Social Exclusion and Older People in Diverse Rural Communities

CARDI Involvement
CARDI grant programme


  • Dr Kieran Walsh, The Irish Centre for Social Gerontology, National University of Ireland Galway
  • Dr Michael Murray, Institute of Spatial and Environmental Planning, Queen's University Belfast
  • Dr Sheelah Connolly, Centre for Clinical and Population Studies, Queen's University Belfast
  • Mr Mark Allen and Ms Caroline McGuire, Rural Community Network
  • Ms. Martina Gavin, FORUM, Rural Community Development Organisation
  • Dr John McDonagh, Department of Geography, National University of Ireland Galway


  • Northern Ireland
  • Republic of Ireland

Project Lead

Professor Eamon O’Shea, Irish Centre for Social Gerontology, National University of Ireland, Galway



Funding source

CARDI - Call 3





Last updated

21st August 2013
This will be the first study to address the important question: is rural Ireland a good place to grow old?

The project will be carried out by Healthy Ageing in Rural Communities Research Network (HARC) established with funding from CARDI’s Grants Call 1. It brings together multidisciplinary researchers from NUIG and Queen’s University Belfast with the Rural Community Network and FORUM Letterfrack.

The group will examine social exclusion among older people living in diverse rural areas and investigate ways to prevent social exclusion. The findings will help community stakeholders and policy makers to develop better policies for ageing in rural communities and help practitioners working in the areas of ageing and social exclusion.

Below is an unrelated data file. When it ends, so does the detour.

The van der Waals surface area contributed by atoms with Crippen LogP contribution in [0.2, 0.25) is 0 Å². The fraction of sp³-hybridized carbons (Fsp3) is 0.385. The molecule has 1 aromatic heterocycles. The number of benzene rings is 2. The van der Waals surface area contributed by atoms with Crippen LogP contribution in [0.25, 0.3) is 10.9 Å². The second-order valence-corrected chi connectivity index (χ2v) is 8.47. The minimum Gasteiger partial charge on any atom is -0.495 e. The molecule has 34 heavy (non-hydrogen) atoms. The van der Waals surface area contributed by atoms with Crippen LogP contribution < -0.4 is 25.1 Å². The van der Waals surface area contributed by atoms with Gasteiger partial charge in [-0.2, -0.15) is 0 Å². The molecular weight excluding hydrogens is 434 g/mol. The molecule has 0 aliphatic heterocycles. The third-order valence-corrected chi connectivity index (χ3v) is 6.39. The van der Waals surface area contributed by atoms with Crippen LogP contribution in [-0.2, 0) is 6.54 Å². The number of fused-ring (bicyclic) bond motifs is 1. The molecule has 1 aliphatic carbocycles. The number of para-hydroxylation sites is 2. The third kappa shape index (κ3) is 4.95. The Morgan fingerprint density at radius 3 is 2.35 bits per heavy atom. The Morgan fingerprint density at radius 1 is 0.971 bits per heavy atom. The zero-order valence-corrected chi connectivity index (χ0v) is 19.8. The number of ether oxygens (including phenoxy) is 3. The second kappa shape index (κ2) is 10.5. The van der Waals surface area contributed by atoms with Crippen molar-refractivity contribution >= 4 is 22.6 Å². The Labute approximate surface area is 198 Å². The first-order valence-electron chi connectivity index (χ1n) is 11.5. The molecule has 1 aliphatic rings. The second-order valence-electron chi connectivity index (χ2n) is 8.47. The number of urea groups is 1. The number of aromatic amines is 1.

The report ‘Social Exclusion and Ageing in Diverse Rural Communities’, was launched at NUI Galway by Ireland’s Minister of State for Disability, Equality, Mental health and Older People, Kathleen Lynch TD, and Northern Ireland’s Minister for Agriculture and Rural Development, Michelle O’Neill MLA.


Key Findings

  • Four factors were identified which can determine the extent that a person is excluded: (1) individual capacities; (2) life-course trajectories; (3) place and community characteristics; and (4) macro-economic forces.
  • Using these findings, ageing strategies being developed in Ireland and Northern Ireland have the opportunity to develop new programmes to combat social exclusion among rural dwelling older people.
  • Maximising the autonomy, capacity and engagement of older people as well as building intergenerational solidarity in rural communities is key to tackling social exclusion.